An EU audit has leveled criticism against the European rule of law mission in Kosovo alleging that crime and corruption are still rampant. Hoping for progress, the European Commission wants to negotiate.
The European Court of Auditors (ECA) issued a sobering assessment that the European Union Rule of Law Mission in Kosovo (EULEX) is not efficient enough. The report, issued on Tuesday (30.10.2012)), asserted that a high level of crime and corruption are still present in the transitional country.
Court of Auditors member Gijs de Vries, who was responsible for the report, said the ECA found police are "not yet capable of dealings with serious financial crimes such as money laundering." In an interview published by the European Commission, de Vries added that "there is a lot of political interference with the judiciary and with the police."
The international community provided 3.5 billion euros ($4.5 billion) in assistance to Kosovo between 1999 and 2007, two-thirds of which came from the EU and member states. An additional 700 million euros in assistance was provided by the EU between 2007 and 2011.
Political dialogue needed
The auditors recognized the difficult conditions on the ground and taciturn Kosovo agencies as largely responsible for preventing effective progress in the country. Kosovo authorities "do not devote sufficient attention to strengthening the rule of law," de Vries said.
But the EU is to blame, as well: "The European Union must do a better job in providing assistance," for example by promoting political dialogue, the ECA said.
The auditors' report recommended, among other things, to better link the assistance in Kosovo with security needs in the EU. Human trafficking between the Western Balkans and EU has increased in recent years, but there has yet to be a political reaction to the trend, according to the report.
EU to follow recommendations
According to monitoring agencies, Kosovo should be offered more incentives to improve the rule of law. Although liberalization of visas could be one such option, de Vries said, the 96 conditions the EU has attached to this make it ineffective.
"More priorities, sharper priorities need to be formulated by the European Union," de Vries concluded.
The EU's rule of law mission includes security support, such as during this visit of Serbia's former president
The European Commission reacted evenly to the report. "This report is important and we will follow up accordingly," said Peter Stano, a spokesperson for EU Enlargement Commissioner Stefan Füle. Some of the recommendations have already been implemented, Stano told DW, for example working on political dialogue between Kosovo and Serbia.
EU foreign policy chief Catherine Ashton brought together heads of state - Hashim Thaci for Kosovo und Ivica Dacic for Serbia - in Brussels in mid-October and on Wednesday, Ashton will travel to the Western Balkans, including a stop Kosovo.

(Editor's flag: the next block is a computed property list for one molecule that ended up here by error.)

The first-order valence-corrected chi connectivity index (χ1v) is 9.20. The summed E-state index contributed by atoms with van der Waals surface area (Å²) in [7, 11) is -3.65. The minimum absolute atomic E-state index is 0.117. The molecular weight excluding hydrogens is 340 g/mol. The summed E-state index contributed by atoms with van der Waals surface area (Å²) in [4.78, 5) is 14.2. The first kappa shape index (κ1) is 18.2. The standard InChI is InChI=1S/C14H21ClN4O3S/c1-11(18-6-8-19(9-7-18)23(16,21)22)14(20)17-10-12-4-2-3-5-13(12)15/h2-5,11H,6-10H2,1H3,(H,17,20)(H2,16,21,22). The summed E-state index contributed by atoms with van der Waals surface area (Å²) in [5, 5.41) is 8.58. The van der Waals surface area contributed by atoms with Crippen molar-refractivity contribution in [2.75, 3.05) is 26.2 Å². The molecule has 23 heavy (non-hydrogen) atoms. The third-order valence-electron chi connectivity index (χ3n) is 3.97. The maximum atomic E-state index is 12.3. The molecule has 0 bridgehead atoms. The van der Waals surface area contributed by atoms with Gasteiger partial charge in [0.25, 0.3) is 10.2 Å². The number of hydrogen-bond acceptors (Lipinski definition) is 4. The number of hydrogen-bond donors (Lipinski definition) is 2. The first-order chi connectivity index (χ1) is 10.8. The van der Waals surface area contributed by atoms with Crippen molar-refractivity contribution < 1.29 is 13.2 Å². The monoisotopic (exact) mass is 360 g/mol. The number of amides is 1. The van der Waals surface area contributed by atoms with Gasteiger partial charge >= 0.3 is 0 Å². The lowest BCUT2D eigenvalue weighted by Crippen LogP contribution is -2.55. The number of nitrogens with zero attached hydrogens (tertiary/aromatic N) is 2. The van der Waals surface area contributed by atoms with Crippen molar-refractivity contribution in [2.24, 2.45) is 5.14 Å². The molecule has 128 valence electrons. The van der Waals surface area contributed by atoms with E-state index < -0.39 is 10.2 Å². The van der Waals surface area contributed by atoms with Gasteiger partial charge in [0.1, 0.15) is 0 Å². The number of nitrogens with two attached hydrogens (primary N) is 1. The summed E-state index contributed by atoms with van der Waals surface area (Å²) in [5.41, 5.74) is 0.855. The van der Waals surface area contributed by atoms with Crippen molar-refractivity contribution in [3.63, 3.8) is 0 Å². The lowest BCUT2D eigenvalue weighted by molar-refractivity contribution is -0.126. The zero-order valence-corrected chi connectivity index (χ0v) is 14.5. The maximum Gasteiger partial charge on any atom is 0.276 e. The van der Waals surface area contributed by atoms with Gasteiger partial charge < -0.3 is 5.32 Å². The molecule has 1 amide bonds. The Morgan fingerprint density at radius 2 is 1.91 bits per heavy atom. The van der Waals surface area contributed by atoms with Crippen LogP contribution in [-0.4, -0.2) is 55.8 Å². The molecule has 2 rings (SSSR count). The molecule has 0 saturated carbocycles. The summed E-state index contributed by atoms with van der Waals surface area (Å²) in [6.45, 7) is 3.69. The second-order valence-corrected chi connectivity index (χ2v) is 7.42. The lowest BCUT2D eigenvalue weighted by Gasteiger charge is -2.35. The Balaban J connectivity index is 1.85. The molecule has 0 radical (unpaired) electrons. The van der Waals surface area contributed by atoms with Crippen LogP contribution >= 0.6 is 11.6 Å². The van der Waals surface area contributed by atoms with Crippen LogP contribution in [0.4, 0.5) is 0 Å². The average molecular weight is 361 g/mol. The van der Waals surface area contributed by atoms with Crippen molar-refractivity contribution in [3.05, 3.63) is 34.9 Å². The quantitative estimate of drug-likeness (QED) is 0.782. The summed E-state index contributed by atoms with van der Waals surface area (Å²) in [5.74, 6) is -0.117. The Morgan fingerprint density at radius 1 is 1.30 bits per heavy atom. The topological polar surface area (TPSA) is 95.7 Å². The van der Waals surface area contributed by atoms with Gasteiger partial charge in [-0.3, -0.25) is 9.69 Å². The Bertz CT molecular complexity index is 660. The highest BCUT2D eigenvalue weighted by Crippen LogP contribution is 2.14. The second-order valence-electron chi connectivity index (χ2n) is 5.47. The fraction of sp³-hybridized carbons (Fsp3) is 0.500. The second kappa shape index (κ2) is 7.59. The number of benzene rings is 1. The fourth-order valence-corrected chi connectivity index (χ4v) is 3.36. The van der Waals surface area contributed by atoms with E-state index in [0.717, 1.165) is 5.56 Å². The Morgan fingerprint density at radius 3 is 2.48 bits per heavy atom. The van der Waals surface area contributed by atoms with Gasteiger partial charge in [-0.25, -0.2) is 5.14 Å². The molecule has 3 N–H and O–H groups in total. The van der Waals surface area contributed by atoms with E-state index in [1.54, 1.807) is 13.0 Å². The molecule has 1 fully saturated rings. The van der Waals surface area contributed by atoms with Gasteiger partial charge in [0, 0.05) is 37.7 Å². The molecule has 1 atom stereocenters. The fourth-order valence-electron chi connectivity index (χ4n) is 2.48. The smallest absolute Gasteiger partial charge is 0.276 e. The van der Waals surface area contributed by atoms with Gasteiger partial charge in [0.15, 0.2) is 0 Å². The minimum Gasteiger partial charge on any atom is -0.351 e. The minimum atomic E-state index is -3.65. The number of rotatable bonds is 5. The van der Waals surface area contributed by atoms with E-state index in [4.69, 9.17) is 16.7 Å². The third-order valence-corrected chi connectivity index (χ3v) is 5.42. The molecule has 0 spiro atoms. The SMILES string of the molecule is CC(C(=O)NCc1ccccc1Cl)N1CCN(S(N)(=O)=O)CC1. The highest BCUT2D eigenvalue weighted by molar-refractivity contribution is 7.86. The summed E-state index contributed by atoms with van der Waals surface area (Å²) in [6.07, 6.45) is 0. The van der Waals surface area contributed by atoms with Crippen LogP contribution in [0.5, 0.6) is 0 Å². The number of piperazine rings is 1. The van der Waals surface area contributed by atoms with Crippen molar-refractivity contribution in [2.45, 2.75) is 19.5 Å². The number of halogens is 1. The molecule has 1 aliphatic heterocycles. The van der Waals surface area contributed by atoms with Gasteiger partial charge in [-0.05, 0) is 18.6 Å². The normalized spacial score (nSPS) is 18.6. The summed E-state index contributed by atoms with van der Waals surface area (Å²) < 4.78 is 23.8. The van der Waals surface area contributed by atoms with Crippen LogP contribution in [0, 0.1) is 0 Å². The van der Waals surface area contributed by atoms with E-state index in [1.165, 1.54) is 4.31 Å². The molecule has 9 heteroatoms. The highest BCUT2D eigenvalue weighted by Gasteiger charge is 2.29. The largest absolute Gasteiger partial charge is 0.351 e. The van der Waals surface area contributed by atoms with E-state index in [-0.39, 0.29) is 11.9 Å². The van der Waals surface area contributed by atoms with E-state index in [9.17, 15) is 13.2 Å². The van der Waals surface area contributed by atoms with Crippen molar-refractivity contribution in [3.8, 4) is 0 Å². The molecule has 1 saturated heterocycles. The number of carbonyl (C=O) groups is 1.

Violent conflicts continue, primarily in northern regions of the country, between the largely Serbian population and the Albanian-run government. The European Commission emphasized its previous successes in the country, such as the 300 civil and criminal cases resolved through the EU mission.
International involvement is key
Stano pointed out that the Commission agrees with the audit regarding problematic Kosovo agencies. Pristina has to work on resolving the problems in the north, regardless of EU help.
The EU's focus continues to be the rule of law. Rule of law remains "at the center of whatever we are doing with the partner countries in the Western Balkans," Stano said. This is because it has "to do with the basic values of the European Union, and second it has immediate impact on people in that country, in region or on the ground," Stano added.
The EULEX has been working for four years in Pristina against corruption and other crimes. Police, prosecutors and judges are supposed to be helping introduce democratic standards and move forward against illegal activity. NATO Kosovo Force (KFOR) peace troops provided military support to the EU mission.
Dusan Reljic of the German Institute for International and Security Affairs said international support for Kosovo as provided by the United Nations, NATO and the EULEX is essential. He asserted that money spent here is not wasted.
The Balkan expert said the former Yugoslavia is a flash point for crisis. "The situation on-site continues to be so precarious that Kosovo and Macedonia could erupt into open conflict in short order," Reljic told DW.
Reljic said he sees as the underlying problem that the fight against crime and corruption is directed against all Kosovo officials, which causes the political class to lose its willingness to work with international experts.
Which makes the Court of Auditors report all the more meaningful, he added, since it shows that the EULEX has made progress - albeit only in small steps.